I wonder how many of us think first of these kinds of descriptions when we think about who we are. We are children of God, made in the image of God, salt of the earth and light of the world.
We are things necessary for life—salt and light. Nothing can live or grow without them.
We are symbols of covenant—in the ancient world salt was exchanged to seal the deal, to create an unbreakable promise.
We are the ingredients that bring out the flavor and character of things around us, the way salt brings out the flavor of veggies or tomatoes or chocolate and caramel; the way light makes it possible to see the details of what’s around us.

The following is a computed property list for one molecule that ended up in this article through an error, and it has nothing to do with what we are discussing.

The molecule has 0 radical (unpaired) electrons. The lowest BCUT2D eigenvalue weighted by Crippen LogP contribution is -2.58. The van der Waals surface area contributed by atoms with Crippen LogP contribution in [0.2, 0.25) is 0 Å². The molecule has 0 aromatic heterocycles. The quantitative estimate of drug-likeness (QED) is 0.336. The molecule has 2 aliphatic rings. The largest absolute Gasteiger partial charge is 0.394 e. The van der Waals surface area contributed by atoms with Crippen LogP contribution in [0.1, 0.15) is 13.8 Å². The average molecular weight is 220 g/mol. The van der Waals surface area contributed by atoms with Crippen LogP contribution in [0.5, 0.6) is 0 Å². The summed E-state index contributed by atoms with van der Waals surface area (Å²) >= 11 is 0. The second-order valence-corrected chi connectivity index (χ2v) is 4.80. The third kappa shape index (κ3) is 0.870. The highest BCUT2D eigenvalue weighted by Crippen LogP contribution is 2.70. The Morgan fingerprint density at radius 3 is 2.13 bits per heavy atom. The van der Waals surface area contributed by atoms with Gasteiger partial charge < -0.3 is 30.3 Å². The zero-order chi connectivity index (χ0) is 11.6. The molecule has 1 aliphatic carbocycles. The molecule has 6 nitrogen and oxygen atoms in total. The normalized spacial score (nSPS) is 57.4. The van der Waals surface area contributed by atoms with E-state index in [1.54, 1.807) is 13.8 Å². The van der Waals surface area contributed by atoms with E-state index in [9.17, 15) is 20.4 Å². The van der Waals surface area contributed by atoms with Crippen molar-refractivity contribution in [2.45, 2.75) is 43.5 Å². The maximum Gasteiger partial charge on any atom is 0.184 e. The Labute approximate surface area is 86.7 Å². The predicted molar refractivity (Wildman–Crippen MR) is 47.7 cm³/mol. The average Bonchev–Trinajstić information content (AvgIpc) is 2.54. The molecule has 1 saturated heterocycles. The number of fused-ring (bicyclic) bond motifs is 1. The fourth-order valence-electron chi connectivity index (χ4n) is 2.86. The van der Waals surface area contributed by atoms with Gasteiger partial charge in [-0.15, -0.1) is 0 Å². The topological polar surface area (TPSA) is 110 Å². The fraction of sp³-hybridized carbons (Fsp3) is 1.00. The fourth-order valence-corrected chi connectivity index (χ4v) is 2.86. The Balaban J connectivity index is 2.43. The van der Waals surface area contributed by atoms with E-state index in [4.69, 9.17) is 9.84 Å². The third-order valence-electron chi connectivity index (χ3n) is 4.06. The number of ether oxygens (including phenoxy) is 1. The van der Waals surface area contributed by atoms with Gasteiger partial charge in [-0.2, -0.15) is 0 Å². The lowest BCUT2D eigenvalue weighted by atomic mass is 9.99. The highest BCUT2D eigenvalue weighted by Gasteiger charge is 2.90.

And we didn’t become this by ourselves—God created us this way, and called us very good.

So I am here today to tell you that regardless of what other words you might use to describe who you are—whether you look at yourself and think “beautiful” or “plain” or “fat” or “stupid” or “awesome” or “freak” or “witty” or “geek” or “teacher” or “unemployed” or “sad” or “passionate” or “graceful” or “frazzled” any of the other millions of words we use to think about ourselves, good and bad…no matter what words you think when you look in the mirror or hear the question “who are you,” you are a child of God, loved by the creator, and made to be salt and light for the world.
The same is true when we think about the church—whether we start out with words like “welcoming” or “dynamic” or “broken” or “lost” or “dying” or “faithful,” our primary identity is that we are the people of God, salt and light, made to bring zest and show truth and offer flavorful hope to the world, pointing to the glory of God.